A large supply of avocados could soon be available on the U.S. market, which according to a Del Rey Avocado representative has been characterized by instability over the last 18 months.
“If you go by crop estimates from both California and Mexico, as well as Peru, there should be a ton of avocado around in the U.S. market,” Donny Lucy, vice president for the East Coast, told Fresh Fruit Portal at last week’s New York Produce Show and Conference.
“In theory that’s how all the numbers line up, but what we’ve kind of learned over the last couple of years is that you can have all the data and do all the forecasting you want but it doesn’t always ring true.
“The avocado market has just been really unpredictable and forecasting has been challenging.”
Last season California saw a sharp year-on-year reduction in avocado volumes, which were cut roughly by half to around 200 million pounds, but Lucy said the industry was expecting a larger crop for the approaching season.
“Early estimates are 400 million pounds of avocados,” he said.
“Now there’s been some recent fires and winds, so that estimate may come down, we’re not sure how much, but it should be a good year none the less.
“Harvesting will start in January, with small volumes, and will increase through February and then usually by March we’re in full production in California and we’ll run until September and trickle into October.”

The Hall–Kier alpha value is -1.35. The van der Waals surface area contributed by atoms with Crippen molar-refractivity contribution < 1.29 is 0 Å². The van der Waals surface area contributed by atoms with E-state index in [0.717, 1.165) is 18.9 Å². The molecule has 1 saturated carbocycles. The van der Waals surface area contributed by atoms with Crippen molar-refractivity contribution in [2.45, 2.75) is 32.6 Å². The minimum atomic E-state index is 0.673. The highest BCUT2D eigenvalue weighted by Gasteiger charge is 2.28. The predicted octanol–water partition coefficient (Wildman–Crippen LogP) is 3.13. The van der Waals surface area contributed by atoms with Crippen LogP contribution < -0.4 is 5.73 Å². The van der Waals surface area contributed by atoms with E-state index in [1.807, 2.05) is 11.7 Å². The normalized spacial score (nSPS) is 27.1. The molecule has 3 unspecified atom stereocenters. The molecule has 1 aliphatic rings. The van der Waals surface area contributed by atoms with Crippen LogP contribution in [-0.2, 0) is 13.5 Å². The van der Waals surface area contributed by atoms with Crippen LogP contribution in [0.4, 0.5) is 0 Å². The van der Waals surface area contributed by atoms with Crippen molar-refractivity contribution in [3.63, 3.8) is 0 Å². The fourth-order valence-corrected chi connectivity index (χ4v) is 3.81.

Severe wildfires in the state over recent weeks have damaged fruit crops including citrus and avocados. California Avocado Commission president Tom Bellamore said earlier this month hundreds of acres have been damaged, potentially even in excess of a thosuand acres.
Lucy said a farm belonging to Del Rey covering around 10 acres in Bonsall, California had been affected.
“It looks like maybe two-thirds of the ranch is lost, but we do about 300 acres of our own farms and so it was one of the smaller ones that got damaged,” he said.
The representative said it was hard to speculate at this point in time what the market conditions may be over the coming months.
“We know we can move a lot of avocados at a certain price range,” he said.
“And there are other options – the worldwide demand is up so if you look at the U.S. market in April, May and June and pricing is not where the Peruvian growers want it they’ll send their fruit to Asia, elsewhere in South America or Europe.”
Lucy also explained that U.S. avocado market has been fairly unstable over the last year and a half, in large part due to supply issues from Mexico.
“Mexico’s the largest supplier of avocados into the U.S. and when they run into production issues or political issues that affect production, the U.S. market is greatly affected,” he said.
“It’s been up and down – too much fruit, not enough fruit. For the last 18 months we haven’t really been able to find our real comfort zone over a long period of time.”
He added that the volatile supply situation from Mexico had led the company to diversify its production and sourcing as much as possible.
“For us we try to diversify as much as possible. That’s a stance we’ve taken as a company and I think it’s worked well for us. It’s not perfect because Mexico’s such a big chunk of the industry, but it’s worked well.”
Del Rey owns farms in California and Peru, and markets fruit from third-party growers in Mexico and Chile.